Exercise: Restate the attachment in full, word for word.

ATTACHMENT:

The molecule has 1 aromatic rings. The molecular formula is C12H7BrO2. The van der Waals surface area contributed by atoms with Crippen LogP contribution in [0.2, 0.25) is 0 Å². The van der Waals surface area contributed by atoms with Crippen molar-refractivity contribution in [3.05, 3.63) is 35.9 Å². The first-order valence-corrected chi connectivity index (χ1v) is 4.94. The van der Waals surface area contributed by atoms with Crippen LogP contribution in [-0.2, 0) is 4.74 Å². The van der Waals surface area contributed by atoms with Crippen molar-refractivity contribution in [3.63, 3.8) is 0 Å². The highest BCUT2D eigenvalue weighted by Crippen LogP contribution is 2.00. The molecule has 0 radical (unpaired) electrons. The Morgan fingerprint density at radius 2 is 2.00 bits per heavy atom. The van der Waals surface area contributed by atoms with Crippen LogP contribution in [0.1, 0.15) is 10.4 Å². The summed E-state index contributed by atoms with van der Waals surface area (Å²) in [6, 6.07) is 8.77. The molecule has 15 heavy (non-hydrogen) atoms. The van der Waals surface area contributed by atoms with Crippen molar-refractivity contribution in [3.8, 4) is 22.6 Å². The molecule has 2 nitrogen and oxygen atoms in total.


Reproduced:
The molecule has 1 aromatic rings. The molecular formula is C12H7BrO2. The van der Waals surface area contributed by atoms with Crippen LogP contribution in [0.2, 0.25) is 0 Å². The van der Waals surface area contributed by atoms with Crippen molar-refractivity contribution in [3.05, 3.63) is 35.9 Å². The first-order valence-corrected chi connectivity index (χ1v) is 4.94. The van der Waals surface area contributed by atoms with Crippen LogP contribution in [-0.2, 0) is 4.74 Å². The van der Waals surface area contributed by atoms with Crippen molar-refractivity contribution in [3.63, 3.8) is 0 Å². The highest BCUT2D eigenvalue weighted by Crippen LogP contribution is 2.00. The molecule has 0 radical (unpaired) electrons. The Morgan fingerprint density at radius 2 is 2.00 bits per heavy atom. The van der Waals surface area contributed by atoms with Crippen LogP contribution in [0.1, 0.15) is 10.4 Å². The summed E-state index contributed by atoms with van der Waals surface area (Å²) in [6, 6.07) is 8.77. The molecule has 15 heavy (non-hydrogen) atoms. The van der Waals surface area contributed by atoms with Crippen molar-refractivity contribution in [3.8, 4) is 22.6 Å². The molecule has 2 nitrogen and oxygen atoms in total.